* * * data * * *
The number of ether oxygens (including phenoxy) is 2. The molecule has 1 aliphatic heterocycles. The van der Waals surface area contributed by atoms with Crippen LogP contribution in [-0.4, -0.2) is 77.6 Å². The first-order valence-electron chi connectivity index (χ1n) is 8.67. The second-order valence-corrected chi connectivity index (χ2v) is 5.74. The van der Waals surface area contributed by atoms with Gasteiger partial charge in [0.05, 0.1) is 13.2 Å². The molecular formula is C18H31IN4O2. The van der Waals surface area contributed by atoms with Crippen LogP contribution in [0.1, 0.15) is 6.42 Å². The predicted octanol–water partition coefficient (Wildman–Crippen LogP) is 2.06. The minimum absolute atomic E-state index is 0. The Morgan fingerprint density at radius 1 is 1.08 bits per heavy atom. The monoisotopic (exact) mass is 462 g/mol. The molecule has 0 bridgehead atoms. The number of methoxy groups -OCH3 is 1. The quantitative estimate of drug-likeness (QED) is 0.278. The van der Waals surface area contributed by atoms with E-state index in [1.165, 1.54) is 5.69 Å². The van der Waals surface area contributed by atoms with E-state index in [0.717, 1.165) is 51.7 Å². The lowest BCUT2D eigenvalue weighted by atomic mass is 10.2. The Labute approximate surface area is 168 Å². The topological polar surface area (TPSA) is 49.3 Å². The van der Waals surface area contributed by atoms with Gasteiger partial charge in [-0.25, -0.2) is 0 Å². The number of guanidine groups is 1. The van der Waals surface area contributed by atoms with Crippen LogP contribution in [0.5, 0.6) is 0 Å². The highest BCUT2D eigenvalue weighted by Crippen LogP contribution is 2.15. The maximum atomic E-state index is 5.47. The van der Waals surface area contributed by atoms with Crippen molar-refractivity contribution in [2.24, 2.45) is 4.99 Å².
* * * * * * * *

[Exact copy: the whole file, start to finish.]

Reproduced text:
The number of ether oxygens (including phenoxy) is 2. The molecule has 1 aliphatic heterocycles. The van der Waals surface area contributed by atoms with Crippen LogP contribution in [-0.4, -0.2) is 77.6 Å². The first-order valence-electron chi connectivity index (χ1n) is 8.67. The second-order valence-corrected chi connectivity index (χ2v) is 5.74. The van der Waals surface area contributed by atoms with Gasteiger partial charge in [0.05, 0.1) is 13.2 Å². The molecular formula is C18H31IN4O2. The van der Waals surface area contributed by atoms with Crippen LogP contribution in [0.1, 0.15) is 6.42 Å². The predicted octanol–water partition coefficient (Wildman–Crippen LogP) is 2.06. The minimum absolute atomic E-state index is 0. The Morgan fingerprint density at radius 1 is 1.08 bits per heavy atom. The monoisotopic (exact) mass is 462 g/mol. The molecule has 0 bridgehead atoms. The number of methoxy groups -OCH3 is 1. The quantitative estimate of drug-likeness (QED) is 0.278. The van der Waals surface area contributed by atoms with E-state index in [1.165, 1.54) is 5.69 Å². The van der Waals surface area contributed by atoms with E-state index in [0.717, 1.165) is 51.7 Å². The lowest BCUT2D eigenvalue weighted by atomic mass is 10.2. The Labute approximate surface area is 168 Å². The topological polar surface area (TPSA) is 49.3 Å². The van der Waals surface area contributed by atoms with Gasteiger partial charge in [-0.25, -0.2) is 0 Å². The number of guanidine groups is 1. The van der Waals surface area contributed by atoms with Crippen LogP contribution in [0.5, 0.6) is 0 Å². The highest BCUT2D eigenvalue weighted by Crippen LogP contribution is 2.15. The maximum atomic E-state index is 5.47. The van der Waals surface area contributed by atoms with Crippen molar-refractivity contribution in [2.24, 2.45) is 4.99 Å².